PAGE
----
THE European Chamber of Commerce of the Philippines (ECCP) has advised domestic companies to work closely together with European Union (EU) firms to achieve compliance as the bloc implements its General Data Protection Regulation (GDPR).
“There must be a close coordination between Philippine companies and the European companies they deal with on the other hand to make sure that business transactions will not be disrupted because of this new development on data protection,” ECCP President Guenter Taus said in a text message over the weekend.
Philippine businesses that service EU-based companies or process information of citizens from the EU will have to adjust to the GDPR, he said.
The regulation will take effect May 25 and impose significant sanctions on violators of up to 4 million euros or 4% of a company’s global turnover.
Among the sectors that may be affected are the business process outsourcing industry which processes information of customers across the gobe.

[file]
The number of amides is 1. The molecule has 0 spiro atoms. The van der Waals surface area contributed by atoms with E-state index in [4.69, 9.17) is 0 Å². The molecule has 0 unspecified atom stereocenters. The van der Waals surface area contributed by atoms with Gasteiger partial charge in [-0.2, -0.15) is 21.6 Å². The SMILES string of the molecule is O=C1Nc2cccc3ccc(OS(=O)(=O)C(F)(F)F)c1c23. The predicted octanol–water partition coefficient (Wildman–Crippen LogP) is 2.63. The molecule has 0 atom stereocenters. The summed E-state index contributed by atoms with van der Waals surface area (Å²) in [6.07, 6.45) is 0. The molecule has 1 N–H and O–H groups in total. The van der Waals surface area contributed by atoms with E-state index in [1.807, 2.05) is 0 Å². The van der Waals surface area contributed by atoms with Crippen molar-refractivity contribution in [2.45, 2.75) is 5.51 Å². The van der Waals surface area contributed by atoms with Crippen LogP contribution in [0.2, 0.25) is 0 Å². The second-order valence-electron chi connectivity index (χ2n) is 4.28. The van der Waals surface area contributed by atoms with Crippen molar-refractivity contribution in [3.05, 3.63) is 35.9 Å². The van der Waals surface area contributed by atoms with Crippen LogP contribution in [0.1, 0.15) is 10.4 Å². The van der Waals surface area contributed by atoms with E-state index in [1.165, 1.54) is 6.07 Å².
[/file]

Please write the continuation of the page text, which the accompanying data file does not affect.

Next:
The Contact Center Association of the Philippines, the umbrella organization of call centers in the country, said it has been undertaking preparations as the regulation takes effect.
The law requires businesses to appoint experts to handle EU-based client data to prevent any mishandling of information that may be confidential.
The National Privacy Commission has expressed confidence that the Philippine Data Privacy Act of 2012 will meet the GDPR data protection standards.
The country was the first in Southeast Asia to adopt a set of data privacy rules, mainly, in response to the rise of digital e-commerce and trade. — Janina C. Lim